Twitter: @budgetblonde

“This feeling, the feeling of being on your A game when it comes to finances, is called financial wellness. It’s something each and every person should experience. When you take charge of your life and decide to pursue your passions, you would be surprised at what you can accomplish.”

Read Cat’s story from debt to following her passions and helping other’s find their path.


More inspiring stories of people like yourselves who are on the road to financial wellness.

Pit Stop 4 on Phroogal The Road to Financial Wellness
Pit Stop 4 in Elizabeth, NJ – Tiffany “The Budgetnista” Aliche, Jason Vitug, Gary Weiner and Cat Alford

7 comments

  1. Great stories and very inspirational, too. But DEBT isn’t the only story. Sure, it’s a big one, but it’s not the only motivator.

    My father grew up in an orphanage. My mother came from a family who lived in the housing project. They both lived through the post Depression era. They created a far better life for themselves than they ever imagined. They owned a home (my Dad still owns it), something they had never experienced from their parent. They paid off the mortgage, something my grandparents said would never happen. They bought a car and in later years, we became a 2 car household. My Dad is very proud of his road to success and he should be.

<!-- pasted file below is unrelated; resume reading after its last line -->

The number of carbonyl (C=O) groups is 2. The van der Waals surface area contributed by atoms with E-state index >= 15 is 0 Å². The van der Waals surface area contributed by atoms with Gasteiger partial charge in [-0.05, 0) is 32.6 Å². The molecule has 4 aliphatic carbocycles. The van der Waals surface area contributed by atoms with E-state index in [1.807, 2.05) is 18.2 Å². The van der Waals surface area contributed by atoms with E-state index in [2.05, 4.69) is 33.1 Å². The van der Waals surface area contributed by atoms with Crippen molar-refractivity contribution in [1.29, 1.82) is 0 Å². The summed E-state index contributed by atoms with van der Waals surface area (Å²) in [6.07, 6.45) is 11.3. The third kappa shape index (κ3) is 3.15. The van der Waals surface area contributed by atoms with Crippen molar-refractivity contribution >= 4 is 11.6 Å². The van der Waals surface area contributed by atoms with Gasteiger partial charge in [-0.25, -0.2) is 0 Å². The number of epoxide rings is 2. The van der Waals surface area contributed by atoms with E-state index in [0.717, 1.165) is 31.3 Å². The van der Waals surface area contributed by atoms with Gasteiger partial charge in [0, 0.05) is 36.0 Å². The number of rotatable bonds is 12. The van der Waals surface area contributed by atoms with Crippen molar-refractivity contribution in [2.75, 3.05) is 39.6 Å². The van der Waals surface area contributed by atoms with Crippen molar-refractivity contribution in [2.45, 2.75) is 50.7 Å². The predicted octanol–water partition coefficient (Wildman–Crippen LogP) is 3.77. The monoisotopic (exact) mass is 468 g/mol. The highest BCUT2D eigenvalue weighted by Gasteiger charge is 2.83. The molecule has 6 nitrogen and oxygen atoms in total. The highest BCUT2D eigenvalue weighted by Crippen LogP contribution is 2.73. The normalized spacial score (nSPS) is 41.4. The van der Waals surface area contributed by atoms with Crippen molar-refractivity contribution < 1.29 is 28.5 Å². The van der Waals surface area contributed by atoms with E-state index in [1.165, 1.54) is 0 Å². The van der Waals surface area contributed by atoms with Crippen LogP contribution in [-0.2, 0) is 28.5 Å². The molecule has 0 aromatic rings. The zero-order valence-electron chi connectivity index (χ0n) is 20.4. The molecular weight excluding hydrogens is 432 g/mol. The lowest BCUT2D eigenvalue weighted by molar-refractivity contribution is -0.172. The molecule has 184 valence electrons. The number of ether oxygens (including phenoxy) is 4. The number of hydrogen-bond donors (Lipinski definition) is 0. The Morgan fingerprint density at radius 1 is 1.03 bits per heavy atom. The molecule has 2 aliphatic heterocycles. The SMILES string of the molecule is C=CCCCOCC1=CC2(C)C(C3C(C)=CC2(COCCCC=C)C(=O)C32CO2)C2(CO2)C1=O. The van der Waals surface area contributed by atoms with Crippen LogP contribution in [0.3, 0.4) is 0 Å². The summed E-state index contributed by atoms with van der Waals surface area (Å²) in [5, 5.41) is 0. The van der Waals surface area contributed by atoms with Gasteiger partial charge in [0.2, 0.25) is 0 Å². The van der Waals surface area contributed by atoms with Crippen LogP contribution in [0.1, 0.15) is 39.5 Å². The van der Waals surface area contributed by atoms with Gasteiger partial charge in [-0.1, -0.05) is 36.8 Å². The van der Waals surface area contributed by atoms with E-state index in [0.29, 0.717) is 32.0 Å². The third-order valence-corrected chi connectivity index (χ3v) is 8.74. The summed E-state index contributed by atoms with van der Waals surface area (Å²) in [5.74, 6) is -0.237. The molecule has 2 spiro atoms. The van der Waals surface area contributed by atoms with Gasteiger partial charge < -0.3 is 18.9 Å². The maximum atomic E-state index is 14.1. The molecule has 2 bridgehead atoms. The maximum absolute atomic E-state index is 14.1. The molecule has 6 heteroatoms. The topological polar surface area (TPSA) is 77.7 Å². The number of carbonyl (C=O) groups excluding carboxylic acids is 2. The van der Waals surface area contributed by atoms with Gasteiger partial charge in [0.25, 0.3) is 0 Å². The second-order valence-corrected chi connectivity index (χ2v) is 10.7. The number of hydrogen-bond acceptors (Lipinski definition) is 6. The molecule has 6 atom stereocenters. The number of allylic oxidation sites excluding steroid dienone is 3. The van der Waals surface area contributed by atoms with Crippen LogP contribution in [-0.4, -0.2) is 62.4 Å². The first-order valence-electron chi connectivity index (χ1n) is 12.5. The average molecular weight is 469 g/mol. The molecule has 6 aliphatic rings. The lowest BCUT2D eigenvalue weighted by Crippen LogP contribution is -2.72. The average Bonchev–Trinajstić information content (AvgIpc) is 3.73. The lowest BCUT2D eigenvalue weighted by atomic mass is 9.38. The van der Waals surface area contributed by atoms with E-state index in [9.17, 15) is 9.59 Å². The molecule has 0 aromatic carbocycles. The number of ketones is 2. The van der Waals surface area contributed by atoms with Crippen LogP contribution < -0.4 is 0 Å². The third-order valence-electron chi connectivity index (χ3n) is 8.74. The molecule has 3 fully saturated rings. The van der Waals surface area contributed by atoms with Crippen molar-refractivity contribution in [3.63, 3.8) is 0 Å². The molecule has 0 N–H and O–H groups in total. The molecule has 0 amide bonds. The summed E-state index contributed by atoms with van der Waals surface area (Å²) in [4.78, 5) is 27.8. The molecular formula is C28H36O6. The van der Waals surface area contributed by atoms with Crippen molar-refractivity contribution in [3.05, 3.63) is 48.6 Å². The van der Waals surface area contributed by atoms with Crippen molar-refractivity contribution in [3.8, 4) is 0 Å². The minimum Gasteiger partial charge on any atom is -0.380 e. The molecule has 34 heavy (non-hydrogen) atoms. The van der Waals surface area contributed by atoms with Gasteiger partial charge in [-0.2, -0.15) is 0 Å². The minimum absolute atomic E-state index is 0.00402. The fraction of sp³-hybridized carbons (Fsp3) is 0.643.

I too felt proud of what we had. But as I got older I wanted more. I wanted to be able to live in a single home, have central air conditioning, take a vacation every year and be able to have ample savings to not have to worry about an emergency. That was my motivation to live debt free, live frugally but LIVE life on my terms to spend on what was important to me.

    Let’s remember the American Dream of wanting to do better and it doesn’t always have to start with a boat-load of debt.

    1. You’re absolutely right. Debt is the ball-and-chain and the issue is that we add on to it rather than get rid of it. It’s what prevents so many from living life or affording the life they’d like. But it is very important to have big dreams and spend your hard earned cash on things that matter and ultimately add value you in your life.

  2. I am inspired by each story and experiences of these great bloggers, Jason. I think one of the things we should do attain financial wellness is to first get our own game plan. Without it, I believe this would be pointless. Thanks for sharing this Jason.